WASHINGTON—U.S. Citizenship and Immigration Services (USCIS) announced on April 7 that it has received a sufficient number of H-1B petitions to reach the statutory cap of 65,000 visas for fiscal year (FY) 2015. USCIS has also received more than the limit of 20,000 H-1B petitions filed under the advanced degree exemption.
USCIS received about 172,500 H-1B petitions during the filing period which began April 1, including petitions filed for the advanced degree exemption. On April 10, 2014, USCIS completed a computer-generated random selection process, or lottery, to select enough petitions to meet the 65,000 general-category cap and 20,000 cap under the advanced degree exemption. For cap-subject petitions not randomly selected, USCIS will reject and return the petition with filing fees, unless it is found to be a duplicate filing.
The agency conducted the selection process for the advanced degree exemption first. All advanced degree petitions not selected then became part of the random selection process for the 65,000 limit.
On March 25, USCIS announced that they would begin premium processing for H-1B cap cases no later than April 28. For more information on premium processing for FY 2015 cap-subject petitions, see the related USCIS Alert.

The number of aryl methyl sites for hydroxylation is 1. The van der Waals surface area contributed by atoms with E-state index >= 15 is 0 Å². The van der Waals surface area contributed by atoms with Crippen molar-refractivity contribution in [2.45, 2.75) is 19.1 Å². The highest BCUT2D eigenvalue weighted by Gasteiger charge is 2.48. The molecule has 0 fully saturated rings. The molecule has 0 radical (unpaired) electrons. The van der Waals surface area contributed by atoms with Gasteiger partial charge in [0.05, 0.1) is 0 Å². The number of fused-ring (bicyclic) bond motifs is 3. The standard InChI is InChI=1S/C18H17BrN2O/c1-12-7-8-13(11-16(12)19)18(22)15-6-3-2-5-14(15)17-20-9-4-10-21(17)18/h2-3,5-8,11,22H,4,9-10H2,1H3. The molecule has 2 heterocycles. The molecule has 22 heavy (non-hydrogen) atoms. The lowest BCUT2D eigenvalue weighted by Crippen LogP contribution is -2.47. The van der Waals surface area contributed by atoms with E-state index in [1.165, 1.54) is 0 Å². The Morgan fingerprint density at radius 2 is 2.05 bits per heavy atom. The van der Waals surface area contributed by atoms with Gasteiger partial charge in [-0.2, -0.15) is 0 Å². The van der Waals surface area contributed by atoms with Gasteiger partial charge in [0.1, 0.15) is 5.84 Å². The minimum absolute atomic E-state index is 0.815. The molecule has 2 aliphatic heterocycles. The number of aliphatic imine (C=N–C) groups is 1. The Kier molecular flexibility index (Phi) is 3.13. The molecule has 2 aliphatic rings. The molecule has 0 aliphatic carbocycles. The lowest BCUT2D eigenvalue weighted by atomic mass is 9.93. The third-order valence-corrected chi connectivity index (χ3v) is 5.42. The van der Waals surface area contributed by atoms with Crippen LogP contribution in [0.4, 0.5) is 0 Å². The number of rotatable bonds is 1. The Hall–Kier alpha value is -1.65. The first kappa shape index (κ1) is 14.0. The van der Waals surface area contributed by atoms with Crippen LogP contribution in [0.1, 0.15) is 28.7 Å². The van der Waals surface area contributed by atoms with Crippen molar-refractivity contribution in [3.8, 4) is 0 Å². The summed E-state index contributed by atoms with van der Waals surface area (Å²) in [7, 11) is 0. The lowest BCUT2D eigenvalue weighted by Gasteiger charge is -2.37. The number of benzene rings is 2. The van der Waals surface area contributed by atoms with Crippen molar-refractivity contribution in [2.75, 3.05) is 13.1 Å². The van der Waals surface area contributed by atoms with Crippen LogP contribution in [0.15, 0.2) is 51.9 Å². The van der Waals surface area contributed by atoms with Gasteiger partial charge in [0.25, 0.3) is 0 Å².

USCIS will continue to accept and process petitions that are otherwise exempt from the cap. Petitions filed on behalf of current H-1B workers who have been counted previously against the cap will not be counted towards the congressionally mandated FY 2015 H-1B cap. USCIS will continue to accept and process petitions filed to:
- Extend the amount of time a current H-1B worker may remain in the United States;
- Change the terms of employment for current H-1B workers;
- Allow current H-1B workers to change employers; and
- Allow current H-1B workers to work concurrently in a second H-1B position.
U.S. businesses use the H-1B program to employ foreign workers in occupations that require highly specialized knowledge in fields such as science, engineering, and computer programming.
For more information on USCIS and its programs, please visit www.uscis.gov or follow US on Facebook (/uscis), Twitter (@uscis), YouTube (/uscis) and the USCIS blog The Beacon.